For mobile developers and designers, the go-to website for all things iOS is Apple’s developer center. That's where developers flock to discuss functionality and talk over problems in the company’s developer forums; it's also a central location for download the beta OS and learning how to work with new features.
Layered software design in iOS 7.
But the Apple Developer Center hit a major snag in the middle of the summer. A security researcher reported to Apple that he had found a way to hack the portal and exposed some major flaws in its system. The flaws exposed the personal information of thousands of registered Apple developers, leading Apple shut down the developer center for more than a week as it worked through the issues.
Apple had most of the developer center up and running a little more than a week after the breach. Still, areas such as the help center, developer forums and troubleshooting remained offline for an extended period of time.
When a company releases a major redesign of its core product and implements thousands of new SDKs to support that release, the last thing it wants is for its developer website to fail, for any reason. Mobile developers and designers were already feeling the rush to build apps for the new iOS 7 as they worked through major changes on a truncated timescale. For them to spend more than a week cut off from key developer resources was not, shall we say, helpful.
People Locked Out Of Their iPhones & iPads
Wednesday evening, some users of the iOS 7 beta reported that their phones had switched off and deactivated. No matter what they tried, they couldn’t revive them. Users reported that their iPhones and iPads were telling them they weren't authorized users and that the activation server at Apple was down. People, understandably, freaked out.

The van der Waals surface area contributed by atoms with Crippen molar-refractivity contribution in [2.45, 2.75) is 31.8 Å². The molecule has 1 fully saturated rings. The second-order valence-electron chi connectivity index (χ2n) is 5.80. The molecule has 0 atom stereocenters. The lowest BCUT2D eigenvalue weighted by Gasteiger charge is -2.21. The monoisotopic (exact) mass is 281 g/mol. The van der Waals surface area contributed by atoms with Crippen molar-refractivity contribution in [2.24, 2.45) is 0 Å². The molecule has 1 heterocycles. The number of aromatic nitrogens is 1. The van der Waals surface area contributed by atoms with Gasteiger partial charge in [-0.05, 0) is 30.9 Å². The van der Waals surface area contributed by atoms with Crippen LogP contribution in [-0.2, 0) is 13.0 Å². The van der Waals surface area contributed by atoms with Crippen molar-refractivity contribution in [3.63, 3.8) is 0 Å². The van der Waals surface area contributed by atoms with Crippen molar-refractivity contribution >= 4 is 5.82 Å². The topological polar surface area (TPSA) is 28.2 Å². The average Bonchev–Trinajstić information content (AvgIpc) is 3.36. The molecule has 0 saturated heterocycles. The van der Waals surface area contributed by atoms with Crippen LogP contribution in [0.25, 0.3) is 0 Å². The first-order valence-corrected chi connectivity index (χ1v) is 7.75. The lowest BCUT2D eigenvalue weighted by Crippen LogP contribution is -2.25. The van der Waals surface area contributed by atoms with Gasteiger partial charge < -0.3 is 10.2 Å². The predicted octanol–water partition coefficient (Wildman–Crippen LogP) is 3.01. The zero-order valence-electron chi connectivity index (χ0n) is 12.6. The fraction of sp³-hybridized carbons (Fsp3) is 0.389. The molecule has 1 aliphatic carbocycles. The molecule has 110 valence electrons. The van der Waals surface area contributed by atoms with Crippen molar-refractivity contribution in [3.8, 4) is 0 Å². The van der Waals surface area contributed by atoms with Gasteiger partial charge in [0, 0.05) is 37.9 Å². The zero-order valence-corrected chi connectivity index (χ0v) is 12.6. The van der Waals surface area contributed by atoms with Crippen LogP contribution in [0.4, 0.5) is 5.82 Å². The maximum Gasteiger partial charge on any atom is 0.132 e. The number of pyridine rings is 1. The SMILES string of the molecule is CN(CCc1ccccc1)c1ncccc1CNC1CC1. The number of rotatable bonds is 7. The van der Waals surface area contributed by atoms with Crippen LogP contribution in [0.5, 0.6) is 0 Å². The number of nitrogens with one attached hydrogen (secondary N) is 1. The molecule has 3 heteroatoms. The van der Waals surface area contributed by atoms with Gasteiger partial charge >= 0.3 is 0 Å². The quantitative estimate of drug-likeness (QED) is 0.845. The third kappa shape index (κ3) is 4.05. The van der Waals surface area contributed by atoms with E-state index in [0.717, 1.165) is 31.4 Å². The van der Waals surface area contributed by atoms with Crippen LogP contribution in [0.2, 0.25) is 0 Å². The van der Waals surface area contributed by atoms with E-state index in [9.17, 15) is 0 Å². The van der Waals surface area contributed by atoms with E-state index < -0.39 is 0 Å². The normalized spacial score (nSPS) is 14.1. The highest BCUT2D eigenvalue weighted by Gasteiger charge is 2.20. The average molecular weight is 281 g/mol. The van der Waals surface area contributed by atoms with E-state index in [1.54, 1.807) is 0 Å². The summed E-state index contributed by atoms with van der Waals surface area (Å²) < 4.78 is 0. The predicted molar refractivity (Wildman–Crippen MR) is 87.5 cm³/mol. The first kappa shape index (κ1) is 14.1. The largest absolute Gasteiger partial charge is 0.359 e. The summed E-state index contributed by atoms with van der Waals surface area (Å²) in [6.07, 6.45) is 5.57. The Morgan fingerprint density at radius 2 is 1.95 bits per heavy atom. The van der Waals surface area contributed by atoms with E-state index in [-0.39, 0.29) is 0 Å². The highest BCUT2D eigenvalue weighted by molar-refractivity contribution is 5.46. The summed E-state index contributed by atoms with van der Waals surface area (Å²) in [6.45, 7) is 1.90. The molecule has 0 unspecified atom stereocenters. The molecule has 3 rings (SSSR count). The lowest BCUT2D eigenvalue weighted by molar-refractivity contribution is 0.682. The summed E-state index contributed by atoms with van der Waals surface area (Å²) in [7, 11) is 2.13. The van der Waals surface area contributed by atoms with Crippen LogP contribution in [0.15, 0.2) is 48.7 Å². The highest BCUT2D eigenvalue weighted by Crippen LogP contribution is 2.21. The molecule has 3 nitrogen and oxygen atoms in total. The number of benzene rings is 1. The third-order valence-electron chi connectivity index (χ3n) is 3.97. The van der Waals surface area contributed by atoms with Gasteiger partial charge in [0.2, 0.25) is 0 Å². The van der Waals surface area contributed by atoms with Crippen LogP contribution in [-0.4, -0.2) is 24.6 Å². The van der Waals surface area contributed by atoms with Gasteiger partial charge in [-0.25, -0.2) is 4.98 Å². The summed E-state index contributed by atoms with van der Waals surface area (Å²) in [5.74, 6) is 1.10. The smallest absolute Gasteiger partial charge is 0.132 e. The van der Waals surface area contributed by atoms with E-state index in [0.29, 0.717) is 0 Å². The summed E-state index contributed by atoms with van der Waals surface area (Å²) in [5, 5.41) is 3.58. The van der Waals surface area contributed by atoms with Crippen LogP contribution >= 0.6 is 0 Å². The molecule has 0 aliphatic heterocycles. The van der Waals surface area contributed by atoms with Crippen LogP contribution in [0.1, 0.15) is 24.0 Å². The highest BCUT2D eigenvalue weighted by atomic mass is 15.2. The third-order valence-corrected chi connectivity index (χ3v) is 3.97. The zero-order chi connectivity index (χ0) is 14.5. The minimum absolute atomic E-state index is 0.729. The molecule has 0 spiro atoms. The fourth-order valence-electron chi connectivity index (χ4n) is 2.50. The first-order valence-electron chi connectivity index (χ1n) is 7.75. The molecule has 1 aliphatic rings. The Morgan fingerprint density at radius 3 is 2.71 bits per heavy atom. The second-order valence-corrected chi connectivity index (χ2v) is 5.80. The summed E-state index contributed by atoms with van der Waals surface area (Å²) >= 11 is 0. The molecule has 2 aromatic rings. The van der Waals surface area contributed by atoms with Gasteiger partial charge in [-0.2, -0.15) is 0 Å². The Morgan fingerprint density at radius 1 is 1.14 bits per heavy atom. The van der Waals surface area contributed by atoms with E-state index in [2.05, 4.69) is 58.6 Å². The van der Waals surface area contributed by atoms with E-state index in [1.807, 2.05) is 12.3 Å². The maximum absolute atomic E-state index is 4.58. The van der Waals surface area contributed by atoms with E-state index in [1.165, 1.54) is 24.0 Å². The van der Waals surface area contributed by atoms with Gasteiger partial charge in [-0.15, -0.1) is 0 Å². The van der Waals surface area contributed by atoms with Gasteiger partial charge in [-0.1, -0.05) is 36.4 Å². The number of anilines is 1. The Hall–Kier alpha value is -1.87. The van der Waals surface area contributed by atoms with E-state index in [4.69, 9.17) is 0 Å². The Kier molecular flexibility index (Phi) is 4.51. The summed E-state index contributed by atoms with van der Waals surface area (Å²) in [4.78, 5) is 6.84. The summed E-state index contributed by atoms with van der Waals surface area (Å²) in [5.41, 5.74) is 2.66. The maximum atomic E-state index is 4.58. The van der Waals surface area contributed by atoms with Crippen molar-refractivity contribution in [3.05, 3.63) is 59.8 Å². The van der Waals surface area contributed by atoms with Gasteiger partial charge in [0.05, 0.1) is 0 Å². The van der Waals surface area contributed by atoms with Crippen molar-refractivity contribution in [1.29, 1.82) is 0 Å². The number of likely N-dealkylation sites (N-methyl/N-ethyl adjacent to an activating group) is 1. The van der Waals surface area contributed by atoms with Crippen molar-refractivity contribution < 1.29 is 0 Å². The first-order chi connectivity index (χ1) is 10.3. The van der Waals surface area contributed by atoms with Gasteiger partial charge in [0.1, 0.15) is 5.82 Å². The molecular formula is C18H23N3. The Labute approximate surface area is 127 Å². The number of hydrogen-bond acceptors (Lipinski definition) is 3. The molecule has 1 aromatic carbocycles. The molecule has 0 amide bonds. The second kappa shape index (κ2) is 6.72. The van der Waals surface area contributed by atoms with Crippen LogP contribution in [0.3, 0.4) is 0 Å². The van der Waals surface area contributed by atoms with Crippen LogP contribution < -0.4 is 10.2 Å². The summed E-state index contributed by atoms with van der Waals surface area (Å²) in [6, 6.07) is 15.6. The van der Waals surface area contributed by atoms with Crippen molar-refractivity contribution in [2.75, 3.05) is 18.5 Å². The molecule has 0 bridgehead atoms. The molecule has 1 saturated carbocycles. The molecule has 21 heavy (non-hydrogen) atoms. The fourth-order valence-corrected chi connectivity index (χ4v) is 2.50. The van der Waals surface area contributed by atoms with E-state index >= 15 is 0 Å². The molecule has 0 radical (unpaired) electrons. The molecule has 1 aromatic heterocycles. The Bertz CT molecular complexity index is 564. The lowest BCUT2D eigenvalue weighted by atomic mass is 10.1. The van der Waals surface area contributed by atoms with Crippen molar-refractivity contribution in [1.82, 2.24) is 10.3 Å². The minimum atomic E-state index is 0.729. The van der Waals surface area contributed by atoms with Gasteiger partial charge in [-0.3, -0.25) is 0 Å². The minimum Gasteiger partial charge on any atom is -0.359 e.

See also: How To Downgrade The iOS 7 Beta Down To iOS 6 The Easy Way
The iOS 7 beta has seen a huge surge in popularity among non-developers this year, unlike any other iOS beta that Apple has come out with. Some app publishers have said that nearly 7% of their total iOS traffic has come from iOS 7 beta, meaning that many, many people that are not developers have downloaded and installed the new version of the operating system. Historically during an iOS beta period, fewer than 1% of iPhones and iPads tend to be running the beta software.
Third-party websites are responsible for this. These are sites that have signed up for Apple’s developer program (at $100 a year) and then sold access to iOS 7 beta to curious users by registering their Unique Device Identifier (UDID) with the site. This is against Apple’s developer program terms of service and generally frowned upon by actual developers.
Apple has tried to squelch these UDID registration sites by going after the sellers, but found it difficult to extend that dragnet over such a large number of users that already have iOS 7 beta on their iPhones and iPads.
Last night, many such users hit a snag.